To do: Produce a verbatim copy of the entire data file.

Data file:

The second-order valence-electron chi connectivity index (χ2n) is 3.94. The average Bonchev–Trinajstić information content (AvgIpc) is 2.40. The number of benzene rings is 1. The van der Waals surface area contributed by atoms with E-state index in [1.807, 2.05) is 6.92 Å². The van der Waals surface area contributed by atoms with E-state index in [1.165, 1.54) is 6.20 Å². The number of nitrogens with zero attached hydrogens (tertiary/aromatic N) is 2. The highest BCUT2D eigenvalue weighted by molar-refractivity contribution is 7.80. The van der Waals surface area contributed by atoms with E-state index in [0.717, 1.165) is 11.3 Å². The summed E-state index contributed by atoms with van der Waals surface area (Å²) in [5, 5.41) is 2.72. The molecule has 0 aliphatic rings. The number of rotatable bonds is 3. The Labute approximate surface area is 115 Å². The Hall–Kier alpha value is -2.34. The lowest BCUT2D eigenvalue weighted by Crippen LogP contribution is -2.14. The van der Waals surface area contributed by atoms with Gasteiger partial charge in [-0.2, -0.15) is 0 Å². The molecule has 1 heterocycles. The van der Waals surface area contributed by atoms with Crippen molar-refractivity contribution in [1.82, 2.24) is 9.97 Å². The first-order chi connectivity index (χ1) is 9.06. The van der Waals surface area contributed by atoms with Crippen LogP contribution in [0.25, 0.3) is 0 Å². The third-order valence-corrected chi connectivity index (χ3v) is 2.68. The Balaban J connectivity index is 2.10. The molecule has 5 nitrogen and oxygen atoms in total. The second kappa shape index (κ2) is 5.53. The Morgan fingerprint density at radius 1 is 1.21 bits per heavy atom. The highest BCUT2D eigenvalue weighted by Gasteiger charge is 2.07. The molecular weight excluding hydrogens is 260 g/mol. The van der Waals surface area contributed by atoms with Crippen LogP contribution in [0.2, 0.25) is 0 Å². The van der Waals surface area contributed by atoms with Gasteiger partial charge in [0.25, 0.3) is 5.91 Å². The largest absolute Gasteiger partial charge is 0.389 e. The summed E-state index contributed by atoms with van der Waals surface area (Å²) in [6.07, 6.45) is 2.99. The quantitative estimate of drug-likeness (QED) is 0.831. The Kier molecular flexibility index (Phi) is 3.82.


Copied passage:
The second-order valence-electron chi connectivity index (χ2n) is 3.94. The average Bonchev–Trinajstić information content (AvgIpc) is 2.40. The number of benzene rings is 1. The van der Waals surface area contributed by atoms with E-state index in [1.807, 2.05) is 6.92 Å². The van der Waals surface area contributed by atoms with E-state index in [1.165, 1.54) is 6.20 Å². The number of nitrogens with zero attached hydrogens (tertiary/aromatic N) is 2. The highest BCUT2D eigenvalue weighted by molar-refractivity contribution is 7.80. The van der Waals surface area contributed by atoms with E-state index in [0.717, 1.165) is 11.3 Å². The summed E-state index contributed by atoms with van der Waals surface area (Å²) in [5, 5.41) is 2.72. The molecule has 0 aliphatic rings. The number of rotatable bonds is 3. The Labute approximate surface area is 115 Å². The Hall–Kier alpha value is -2.34. The lowest BCUT2D eigenvalue weighted by Crippen LogP contribution is -2.14. The van der Waals surface area contributed by atoms with Gasteiger partial charge in [-0.2, -0.15) is 0 Å². The molecule has 1 heterocycles. The van der Waals surface area contributed by atoms with Crippen molar-refractivity contribution in [1.82, 2.24) is 9.97 Å². The first-order chi connectivity index (χ1) is 9.06. The van der Waals surface area contributed by atoms with Crippen LogP contribution in [0.25, 0.3) is 0 Å². The third-order valence-corrected chi connectivity index (χ3v) is 2.68. The Balaban J connectivity index is 2.10. The molecule has 5 nitrogen and oxygen atoms in total. The second kappa shape index (κ2) is 5.53. The Morgan fingerprint density at radius 1 is 1.21 bits per heavy atom. The highest BCUT2D eigenvalue weighted by Gasteiger charge is 2.07. The molecular weight excluding hydrogens is 260 g/mol. The van der Waals surface area contributed by atoms with Crippen LogP contribution in [0.2, 0.25) is 0 Å². The van der Waals surface area contributed by atoms with Gasteiger partial charge in [0.25, 0.3) is 5.91 Å². The largest absolute Gasteiger partial charge is 0.389 e. The summed E-state index contributed by atoms with van der Waals surface area (Å²) in [6.07, 6.45) is 2.99. The quantitative estimate of drug-likeness (QED) is 0.831. The Kier molecular flexibility index (Phi) is 3.82.